The thick file mailed to her home told Linda Tarlow the grim facts about the stranger she had just volunteered to visit. He was in his early fifties, with multiple disabilities, and had spent 40 years in Forest Haven, the District's wretched asylum for the mentally retarded.
Linda learned he was severely crippled by cerebral palsy, had been institutionalized at age 5 and was now in a group home. Considered mildly retarded, he weighed 57 pounds and could not walk, feed himself or eat solid food.
Roger Butt celebrates Christmas Eve with Linda Tarlow, her husband, Alvin Rosenbaum, and his son, Sam, in Roger's new apartment. The marble game on the table was one of Roger's presents.
(Photos Katherine Frey -- The Washington Post)
And he couldn't speak.
At their first meeting, one evening in February 2000, Linda found him in bed, the covers pulled up to his chin, the room lighted only by a television. She brought him a plant and a Valentine. His mouth opened wide in excitement.
"All I can see is your head," she teased. "Is there a body under those covers? Can I see it?"
He nodded yes. She pulled back the sheet to see a tiny figure in a T-shirt and pajama bottoms, his legs spindly, his hands bent under at the wrists, almost parallel to his forearms.
Linda stayed less than an hour but promised to return in two weeks. She gave him photos of herself, her house and her cats -- "to share some of my life with him." Another volunteer had stopped coming after a few visits, but Linda planned to stick around.
The admission form that consigned Roger Sherman Butt to Forest Haven in 1951 called him "an idiot." That was the way medical authorities talked about the mentally disabled in those days. He arrived at the 250-acre compound in Laurel as a fragile child who used his shoulders to move around on the floor and cried "lustily" the day he was left at the institution.
Roger's parents had a hard time taking care of him. His mother moved out; his father, following a doctor's advice, committed him to Forest Haven.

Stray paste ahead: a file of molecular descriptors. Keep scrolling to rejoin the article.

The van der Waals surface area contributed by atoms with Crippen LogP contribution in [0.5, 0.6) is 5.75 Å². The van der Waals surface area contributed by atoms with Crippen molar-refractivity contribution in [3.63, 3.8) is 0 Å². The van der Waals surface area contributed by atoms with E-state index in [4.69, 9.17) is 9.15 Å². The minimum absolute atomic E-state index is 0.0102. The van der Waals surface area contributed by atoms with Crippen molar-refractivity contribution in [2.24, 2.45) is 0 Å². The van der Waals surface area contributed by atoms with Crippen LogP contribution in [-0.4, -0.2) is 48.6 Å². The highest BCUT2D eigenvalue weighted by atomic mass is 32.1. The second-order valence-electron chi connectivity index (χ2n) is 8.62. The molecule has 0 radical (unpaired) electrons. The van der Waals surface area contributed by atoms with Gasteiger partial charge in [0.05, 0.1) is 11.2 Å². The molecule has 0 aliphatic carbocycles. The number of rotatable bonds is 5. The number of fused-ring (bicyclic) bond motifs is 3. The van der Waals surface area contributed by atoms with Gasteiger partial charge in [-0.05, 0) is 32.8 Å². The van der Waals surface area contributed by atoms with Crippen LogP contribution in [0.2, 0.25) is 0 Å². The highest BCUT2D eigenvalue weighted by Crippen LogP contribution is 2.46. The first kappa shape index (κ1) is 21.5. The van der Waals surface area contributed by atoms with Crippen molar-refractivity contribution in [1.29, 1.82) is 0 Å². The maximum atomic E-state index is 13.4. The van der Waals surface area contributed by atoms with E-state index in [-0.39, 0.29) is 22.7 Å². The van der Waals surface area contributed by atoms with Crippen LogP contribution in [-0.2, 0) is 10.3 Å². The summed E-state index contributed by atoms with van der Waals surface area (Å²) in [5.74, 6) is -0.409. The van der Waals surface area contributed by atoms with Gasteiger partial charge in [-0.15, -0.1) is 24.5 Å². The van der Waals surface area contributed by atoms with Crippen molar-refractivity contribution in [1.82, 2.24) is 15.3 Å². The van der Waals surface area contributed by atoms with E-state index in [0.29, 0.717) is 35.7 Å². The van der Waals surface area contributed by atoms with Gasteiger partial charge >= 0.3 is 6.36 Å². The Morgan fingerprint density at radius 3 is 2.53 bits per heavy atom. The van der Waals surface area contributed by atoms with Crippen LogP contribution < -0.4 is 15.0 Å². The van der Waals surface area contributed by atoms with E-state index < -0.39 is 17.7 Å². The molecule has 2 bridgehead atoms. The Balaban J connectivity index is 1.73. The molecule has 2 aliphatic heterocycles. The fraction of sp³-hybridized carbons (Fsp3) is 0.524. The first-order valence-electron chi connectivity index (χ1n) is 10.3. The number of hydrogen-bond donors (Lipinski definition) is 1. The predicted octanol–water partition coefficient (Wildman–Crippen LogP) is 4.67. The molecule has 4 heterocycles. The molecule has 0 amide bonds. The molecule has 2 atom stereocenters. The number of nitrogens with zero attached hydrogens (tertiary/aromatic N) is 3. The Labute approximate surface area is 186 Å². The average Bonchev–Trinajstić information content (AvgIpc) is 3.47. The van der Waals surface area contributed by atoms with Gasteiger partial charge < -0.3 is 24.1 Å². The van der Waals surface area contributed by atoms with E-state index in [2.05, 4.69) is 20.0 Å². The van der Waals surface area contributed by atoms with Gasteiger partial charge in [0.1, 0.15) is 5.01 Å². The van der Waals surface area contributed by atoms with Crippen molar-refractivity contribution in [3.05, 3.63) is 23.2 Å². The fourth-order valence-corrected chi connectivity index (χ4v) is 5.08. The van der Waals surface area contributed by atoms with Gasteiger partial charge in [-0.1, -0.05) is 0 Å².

It was a notoriously neglectful, abusive institution. Some staff members beat residents. The place smelled of urine and feces; many who lived there wore diapers and banged their heads against the walls for attention.
Roger's father came by occasionally, and for a time, his mother made monthly visits. But by 1980, she was the only living parent and had visited once in the previous four years.
At Forest Haven, according to what Linda learned from files and former employees, Roger grew to adulthood in his crib, left out of education and other programs. There was no stocking at Christmas, no party on his birthday. He could move both arms, his left hand and his neck, and he had tremendous upper-body strength. But only after surgery in his thirties could he sit in a wheelchair.
As an adult, Roger could read his name but nothing else. He absorbed a lot from television, recognizing theme songs and delighting in police shows. In various picture exercises, he tested in the 5- to 13-year-old range. He had a good memory and communicated by nodding or blinking yes or no to questions. Although he could not speak, he could laugh and make other sounds to signal happiness or displeasure.
In 1991, when Roger was 45, a federal court shut down Forest Haven. The city moved Roger and seven other men, most of them in wheelchairs, to a group home in Southeast Washington.
On weekdays, a van took Roger to his day program at United Cerebral Palsy, where he saw friends from Forest Haven and learned about money and how to tell time. By late 1999, his life for nearly 50 years had been in an institution or a group home, with rare trips to the circus or a social club.
What Roger wanted, more than anything, was to go out.